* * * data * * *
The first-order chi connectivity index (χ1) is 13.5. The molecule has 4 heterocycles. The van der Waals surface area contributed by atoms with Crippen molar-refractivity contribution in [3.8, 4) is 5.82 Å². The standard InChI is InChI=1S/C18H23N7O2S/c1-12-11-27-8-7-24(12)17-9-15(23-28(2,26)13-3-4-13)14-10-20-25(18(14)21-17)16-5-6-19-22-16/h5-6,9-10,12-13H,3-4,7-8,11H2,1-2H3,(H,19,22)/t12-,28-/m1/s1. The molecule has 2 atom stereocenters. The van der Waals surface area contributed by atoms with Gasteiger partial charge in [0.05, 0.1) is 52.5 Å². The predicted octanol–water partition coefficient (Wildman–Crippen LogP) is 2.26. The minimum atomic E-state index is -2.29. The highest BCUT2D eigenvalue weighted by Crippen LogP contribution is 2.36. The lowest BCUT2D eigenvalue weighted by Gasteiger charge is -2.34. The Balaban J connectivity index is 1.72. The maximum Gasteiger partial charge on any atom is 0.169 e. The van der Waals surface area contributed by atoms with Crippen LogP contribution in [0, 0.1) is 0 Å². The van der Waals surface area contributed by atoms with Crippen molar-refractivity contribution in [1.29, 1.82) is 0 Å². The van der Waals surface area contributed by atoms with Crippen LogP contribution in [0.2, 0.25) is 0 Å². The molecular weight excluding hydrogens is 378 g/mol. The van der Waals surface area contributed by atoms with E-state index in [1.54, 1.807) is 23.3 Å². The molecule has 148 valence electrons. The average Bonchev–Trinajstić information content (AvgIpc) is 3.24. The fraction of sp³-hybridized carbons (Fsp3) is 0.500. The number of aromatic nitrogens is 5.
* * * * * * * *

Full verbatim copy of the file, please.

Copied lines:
The first-order chi connectivity index (χ1) is 13.5. The molecule has 4 heterocycles. The van der Waals surface area contributed by atoms with Crippen molar-refractivity contribution in [3.8, 4) is 5.82 Å². The standard InChI is InChI=1S/C18H23N7O2S/c1-12-11-27-8-7-24(12)17-9-15(23-28(2,26)13-3-4-13)14-10-20-25(18(14)21-17)16-5-6-19-22-16/h5-6,9-10,12-13H,3-4,7-8,11H2,1-2H3,(H,19,22)/t12-,28-/m1/s1. The molecule has 2 atom stereocenters. The van der Waals surface area contributed by atoms with Gasteiger partial charge in [0.05, 0.1) is 52.5 Å². The predicted octanol–water partition coefficient (Wildman–Crippen LogP) is 2.26. The minimum atomic E-state index is -2.29. The highest BCUT2D eigenvalue weighted by Crippen LogP contribution is 2.36. The lowest BCUT2D eigenvalue weighted by Gasteiger charge is -2.34. The Balaban J connectivity index is 1.72. The maximum Gasteiger partial charge on any atom is 0.169 e. The van der Waals surface area contributed by atoms with Crippen LogP contribution in [0, 0.1) is 0 Å². The van der Waals surface area contributed by atoms with Crippen molar-refractivity contribution in [1.29, 1.82) is 0 Å². The van der Waals surface area contributed by atoms with Crippen LogP contribution in [0.2, 0.25) is 0 Å². The molecular weight excluding hydrogens is 378 g/mol. The van der Waals surface area contributed by atoms with E-state index in [1.54, 1.807) is 23.3 Å². The molecule has 148 valence electrons. The average Bonchev–Trinajstić information content (AvgIpc) is 3.24. The fraction of sp³-hybridized carbons (Fsp3) is 0.500. The number of aromatic nitrogens is 5.